“Why Is Ironwood (IRWD) Up 6.9% Since the Last Earnings Report?” That was one of the headlines on the website Zacks, the stock research firm, on June 12.
As the headline suggested, the story went on to question the earnings rise, given other less-than-stellar indicators recorded by Ironwood Pharmaceuticals, a biotech firm that manufactures medicines. For example, the company reported first-quarter total revenue (including revenue it shares with Allergan from the product Linzess) of $52.2 million, down 20.9% from the year-ago period.
Further, sales misses on prior forecasts of Linzess, a drug used to treat irritable bowel syndrome, hurt Ironwood’s revenues for the quarter, according to Zacks. Linzess, one of the pharmaco’s two trademarked products, generated U.S. net sales of $147.6 million, down 15% over the prior quarter, although it did represent a 7.7% rise over the first quarter of 2016. The other trademarked product is a drug used to treat gout called Zurampic.
To Ironwood CFO Tom Graney, however, the narrative of the company’s future is much more significant than that of the historical accounting on which financial reports are based. “It’s much more of an innovation story than a quarterly, hit-your-numbers, meet-and-beat expectations story,” he says. “That fits with our strategy of continuing to invest in innovation and bring important medicines to the market.”
Graney, who came to Ironwood in 2014 after 20 years in varying roles at Johnson and Johnson, would much rather talk about the forthcoming data on a heartburn drug in the the company’s pipeline or its plans of expanding into a full-blown pharmaceutical company than about quarterly results.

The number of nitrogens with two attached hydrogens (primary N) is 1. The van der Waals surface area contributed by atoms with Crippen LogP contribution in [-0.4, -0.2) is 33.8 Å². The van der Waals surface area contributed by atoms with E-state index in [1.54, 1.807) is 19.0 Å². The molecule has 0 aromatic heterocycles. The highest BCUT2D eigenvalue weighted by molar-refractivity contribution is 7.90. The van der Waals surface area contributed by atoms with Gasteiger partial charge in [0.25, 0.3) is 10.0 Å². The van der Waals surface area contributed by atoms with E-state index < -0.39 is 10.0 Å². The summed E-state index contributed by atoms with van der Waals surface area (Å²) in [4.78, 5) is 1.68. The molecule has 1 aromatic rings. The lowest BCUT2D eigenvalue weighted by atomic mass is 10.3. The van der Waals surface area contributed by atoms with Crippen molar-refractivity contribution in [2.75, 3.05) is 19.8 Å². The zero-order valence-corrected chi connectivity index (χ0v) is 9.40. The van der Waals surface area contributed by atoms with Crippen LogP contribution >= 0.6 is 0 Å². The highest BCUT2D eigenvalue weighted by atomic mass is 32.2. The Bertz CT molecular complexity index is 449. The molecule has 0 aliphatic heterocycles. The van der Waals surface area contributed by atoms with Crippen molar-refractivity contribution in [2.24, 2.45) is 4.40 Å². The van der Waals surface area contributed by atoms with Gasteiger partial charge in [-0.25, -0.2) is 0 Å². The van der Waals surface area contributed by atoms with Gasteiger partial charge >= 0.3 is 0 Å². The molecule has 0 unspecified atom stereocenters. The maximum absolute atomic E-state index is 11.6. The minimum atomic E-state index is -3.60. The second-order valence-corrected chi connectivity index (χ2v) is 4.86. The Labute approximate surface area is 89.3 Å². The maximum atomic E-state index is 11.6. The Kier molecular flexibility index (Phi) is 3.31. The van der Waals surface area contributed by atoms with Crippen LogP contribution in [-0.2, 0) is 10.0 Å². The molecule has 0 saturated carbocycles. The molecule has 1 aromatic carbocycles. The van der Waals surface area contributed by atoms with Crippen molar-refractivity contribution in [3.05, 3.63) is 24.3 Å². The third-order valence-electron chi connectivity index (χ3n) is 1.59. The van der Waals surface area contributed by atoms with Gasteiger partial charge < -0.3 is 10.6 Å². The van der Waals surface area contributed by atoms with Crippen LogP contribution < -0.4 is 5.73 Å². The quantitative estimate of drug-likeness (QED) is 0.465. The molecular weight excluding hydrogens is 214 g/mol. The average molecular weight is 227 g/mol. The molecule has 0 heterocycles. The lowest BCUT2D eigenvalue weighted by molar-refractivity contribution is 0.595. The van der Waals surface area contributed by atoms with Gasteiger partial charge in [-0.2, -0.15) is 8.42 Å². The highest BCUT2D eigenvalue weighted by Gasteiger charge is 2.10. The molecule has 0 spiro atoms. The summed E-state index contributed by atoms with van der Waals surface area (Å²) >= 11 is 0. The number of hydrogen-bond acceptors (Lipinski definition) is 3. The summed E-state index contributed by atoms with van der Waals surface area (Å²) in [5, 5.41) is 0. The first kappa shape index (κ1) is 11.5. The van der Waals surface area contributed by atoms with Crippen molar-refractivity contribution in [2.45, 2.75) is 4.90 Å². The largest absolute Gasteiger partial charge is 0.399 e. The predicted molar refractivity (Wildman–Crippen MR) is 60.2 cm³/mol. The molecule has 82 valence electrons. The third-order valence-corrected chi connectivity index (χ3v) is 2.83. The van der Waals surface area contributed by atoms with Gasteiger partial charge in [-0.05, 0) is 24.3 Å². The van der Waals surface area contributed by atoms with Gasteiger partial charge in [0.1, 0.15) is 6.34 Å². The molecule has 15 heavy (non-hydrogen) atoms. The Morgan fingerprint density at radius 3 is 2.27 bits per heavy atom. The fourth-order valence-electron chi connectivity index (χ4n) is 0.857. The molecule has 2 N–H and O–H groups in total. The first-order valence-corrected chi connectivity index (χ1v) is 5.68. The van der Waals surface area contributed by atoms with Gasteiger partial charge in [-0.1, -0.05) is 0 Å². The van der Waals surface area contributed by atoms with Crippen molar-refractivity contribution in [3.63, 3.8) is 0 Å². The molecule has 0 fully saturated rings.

Founded in 1998, the company went public via an IPO in 2010. Linzess, its first drug, has been marketed since December 2012. In April 2016 Ironwood entered into a licensing agreement with AstraZeneca for the exclusive U.S. rights to Zurampic. In addition, it has a pipeline of medical products in development.
In a recent interview with CFO, Graney also discussed the company’s attempt to gain traction with a select group of investors and its methods of developing new drugs. An edited version of the conversation follows.
How do you respond to questions about the quarterly decline?
We’re in a category that has some seasonality to it, which I think some specialty sell-side analysts may not have fully accounted for in their models. We had strong year-over-year growth in revenues. The fundamentals of the business were something that the analysts and investment community appreciated.
One of the things we’ve been trying to focus on is to make sure investors look at fundamentals and not at accounting results. And I think we’ve been pretty successful at orienting our investors and analysts, for example, to focus on the underlying performance of our major drugs in the marketplace with respect to consumption in the market, not necessarily trade sales, which are subject to stocking or de-stocking, depending on the period.
How does seasonality work in your business?
At the beginning of the year, most people who get their insurance through employer- sponsored health plans have a reset of their deductibles or experience other benefit-plan design changes, which may change their coverage with respect to prescription medicine.
Every year, that does create some disruption right at the beginning of the year, as patients settle into what their new plan looks like and also work through their deductibles as they cover other health-care spending out of pocket.
Regarding Ironwood talking more about the fundamentals than about accounting, is that unique to the biopharmaceutical sector or your company?